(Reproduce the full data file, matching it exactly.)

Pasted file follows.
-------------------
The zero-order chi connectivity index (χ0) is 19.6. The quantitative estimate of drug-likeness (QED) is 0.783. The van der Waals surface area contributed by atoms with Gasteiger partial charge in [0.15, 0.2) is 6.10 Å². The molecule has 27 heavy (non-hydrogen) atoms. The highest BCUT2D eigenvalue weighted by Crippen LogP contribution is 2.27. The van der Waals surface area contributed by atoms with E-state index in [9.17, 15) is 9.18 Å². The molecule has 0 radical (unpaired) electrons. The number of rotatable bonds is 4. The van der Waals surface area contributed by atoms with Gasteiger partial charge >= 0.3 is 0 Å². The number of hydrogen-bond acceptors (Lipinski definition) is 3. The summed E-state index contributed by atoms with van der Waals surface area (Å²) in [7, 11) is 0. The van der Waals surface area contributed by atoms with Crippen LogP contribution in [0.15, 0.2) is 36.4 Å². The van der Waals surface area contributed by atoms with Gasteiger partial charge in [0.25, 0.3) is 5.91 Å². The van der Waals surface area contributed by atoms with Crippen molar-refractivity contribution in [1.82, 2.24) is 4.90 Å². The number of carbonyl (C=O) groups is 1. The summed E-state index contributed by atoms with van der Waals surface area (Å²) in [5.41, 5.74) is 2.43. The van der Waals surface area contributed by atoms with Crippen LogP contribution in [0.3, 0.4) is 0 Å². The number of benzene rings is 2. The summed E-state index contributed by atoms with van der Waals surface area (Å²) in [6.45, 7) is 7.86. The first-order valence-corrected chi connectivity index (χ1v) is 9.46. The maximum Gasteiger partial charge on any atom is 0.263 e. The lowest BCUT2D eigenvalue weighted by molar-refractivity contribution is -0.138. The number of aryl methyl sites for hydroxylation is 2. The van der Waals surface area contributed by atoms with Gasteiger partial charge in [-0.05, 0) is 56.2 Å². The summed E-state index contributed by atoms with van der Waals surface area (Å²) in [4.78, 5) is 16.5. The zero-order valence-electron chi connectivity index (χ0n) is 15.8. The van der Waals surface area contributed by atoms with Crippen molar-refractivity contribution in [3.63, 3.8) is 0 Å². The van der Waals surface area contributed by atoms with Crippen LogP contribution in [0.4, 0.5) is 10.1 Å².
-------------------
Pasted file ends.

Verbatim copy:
The zero-order chi connectivity index (χ0) is 19.6. The quantitative estimate of drug-likeness (QED) is 0.783. The van der Waals surface area contributed by atoms with Gasteiger partial charge in [0.15, 0.2) is 6.10 Å². The molecule has 27 heavy (non-hydrogen) atoms. The highest BCUT2D eigenvalue weighted by Crippen LogP contribution is 2.27. The van der Waals surface area contributed by atoms with E-state index in [9.17, 15) is 9.18 Å². The molecule has 0 radical (unpaired) electrons. The number of rotatable bonds is 4. The van der Waals surface area contributed by atoms with Gasteiger partial charge >= 0.3 is 0 Å². The number of hydrogen-bond acceptors (Lipinski definition) is 3. The summed E-state index contributed by atoms with van der Waals surface area (Å²) in [7, 11) is 0. The van der Waals surface area contributed by atoms with Crippen LogP contribution in [0.15, 0.2) is 36.4 Å². The van der Waals surface area contributed by atoms with Gasteiger partial charge in [0.25, 0.3) is 5.91 Å². The van der Waals surface area contributed by atoms with Crippen molar-refractivity contribution in [1.82, 2.24) is 4.90 Å². The number of carbonyl (C=O) groups is 1. The summed E-state index contributed by atoms with van der Waals surface area (Å²) in [5.41, 5.74) is 2.43. The van der Waals surface area contributed by atoms with Crippen LogP contribution in [0.3, 0.4) is 0 Å². The number of benzene rings is 2. The summed E-state index contributed by atoms with van der Waals surface area (Å²) in [6.45, 7) is 7.86. The first-order valence-corrected chi connectivity index (χ1v) is 9.46. The maximum Gasteiger partial charge on any atom is 0.263 e. The lowest BCUT2D eigenvalue weighted by molar-refractivity contribution is -0.138. The number of aryl methyl sites for hydroxylation is 2. The van der Waals surface area contributed by atoms with Gasteiger partial charge in [-0.05, 0) is 56.2 Å². The summed E-state index contributed by atoms with van der Waals surface area (Å²) in [4.78, 5) is 16.5. The zero-order valence-electron chi connectivity index (χ0n) is 15.8. The van der Waals surface area contributed by atoms with Crippen molar-refractivity contribution in [3.63, 3.8) is 0 Å². The van der Waals surface area contributed by atoms with Crippen LogP contribution in [0.4, 0.5) is 10.1 Å².